In the November issue of Vanity Fair, writer Maureen Orth talks to Mia Farrow and her children, 20 years after her first story on the sexual-abuse allegations involving Woody Allen and his and Farrow’s adopted daughter, Dylan. If you’ve never read the 1992 piece, please do. It is completely heart-wrenching and sickening.
And it makes you wonder why Allen has largely avoided the wrath seen against Roman Polanski.
Don’t get me wrong. Polanski has seen almost zero punishment for his horrific, violent assault against a 13-year-old child. Hollywood continues to embrace him with open, loving, forgiving, “it’s cool, bro!” arms. But, we, the internet strong, the movie lovers, our views are tainted, even those who are more skilled at separating man from artist. Polanski’s career is forever colored, however lightly, in “child rapist.”
But, Allen’s isn’t. Aside from scattered Soon-Yi jokes, largely delivered by those still making Monica Lewinsky references and Austin Powers impressions, no one talks about the darkness behind those stale Soon-Yi late night zingers. No one talks about Dylan Farrow.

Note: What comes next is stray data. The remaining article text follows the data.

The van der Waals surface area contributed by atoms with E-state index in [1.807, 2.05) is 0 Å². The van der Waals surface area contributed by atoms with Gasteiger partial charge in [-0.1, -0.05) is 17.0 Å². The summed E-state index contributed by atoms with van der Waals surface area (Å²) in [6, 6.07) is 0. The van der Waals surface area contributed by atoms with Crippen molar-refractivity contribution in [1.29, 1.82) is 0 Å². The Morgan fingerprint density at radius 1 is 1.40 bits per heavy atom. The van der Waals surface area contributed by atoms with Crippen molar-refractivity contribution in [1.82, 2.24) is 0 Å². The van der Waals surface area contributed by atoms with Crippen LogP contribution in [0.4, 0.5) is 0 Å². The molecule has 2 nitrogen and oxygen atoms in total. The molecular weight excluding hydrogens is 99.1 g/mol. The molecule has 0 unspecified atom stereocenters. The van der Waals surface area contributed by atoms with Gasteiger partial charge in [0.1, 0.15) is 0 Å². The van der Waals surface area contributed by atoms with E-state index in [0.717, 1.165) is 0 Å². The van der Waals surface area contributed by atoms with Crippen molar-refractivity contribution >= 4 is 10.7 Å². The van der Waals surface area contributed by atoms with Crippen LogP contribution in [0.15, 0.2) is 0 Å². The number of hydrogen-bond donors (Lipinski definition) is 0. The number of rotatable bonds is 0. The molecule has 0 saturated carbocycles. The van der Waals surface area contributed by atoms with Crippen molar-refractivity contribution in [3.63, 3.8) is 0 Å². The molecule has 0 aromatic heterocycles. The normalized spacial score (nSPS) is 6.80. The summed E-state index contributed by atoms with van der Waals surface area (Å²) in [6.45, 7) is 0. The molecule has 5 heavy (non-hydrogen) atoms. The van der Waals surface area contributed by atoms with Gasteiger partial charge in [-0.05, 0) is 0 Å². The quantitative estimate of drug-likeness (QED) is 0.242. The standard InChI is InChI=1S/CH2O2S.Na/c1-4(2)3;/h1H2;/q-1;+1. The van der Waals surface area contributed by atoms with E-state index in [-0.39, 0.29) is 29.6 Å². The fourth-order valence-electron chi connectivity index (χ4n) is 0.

And, today, after the story went public, no one’s talking about Dylan Farrow. Instead, they’re talking about how Ronan Farrow might be the biological son of Frank Sinatra.
That’s what they took from that interview. Not Dylan’s still “crippling” fears, or the “blood on [Allen’s] hands” in the death of Lark Previn, Soon-Yi’s sister, who died of heart failure at 35. Just the fun, barely-scandalous “ooooh! Mia had a different baby daddy, y’all! Call Maury!”
If you read the 1992 article, the backlash against Farrow was one of blaming the woman scorned, blaming jealousy for these allegations. Allen and his supporters sprinkled rumored sins and failings of Farrow and her children to any news medium that would listen to tarnish her, this woman who adopted all these kids, many with special needs, and gave them good lives. And we don’t even think about it. His movies continue to come out to acclaim, with little to no mention of his personal past, and, today, blogs, tabloids and magazines taut the much more exciting story of questionable parentage over the meat of the piece. (In fairness, it lead to this amazing tweet from Ronan Farrow himself, who is by all accounts hilarious and awesome.)
Maybe everyone has finely honed those skills only some have with Polanski, the ability to separate man from artist. But, when the crimes are this severe, should they?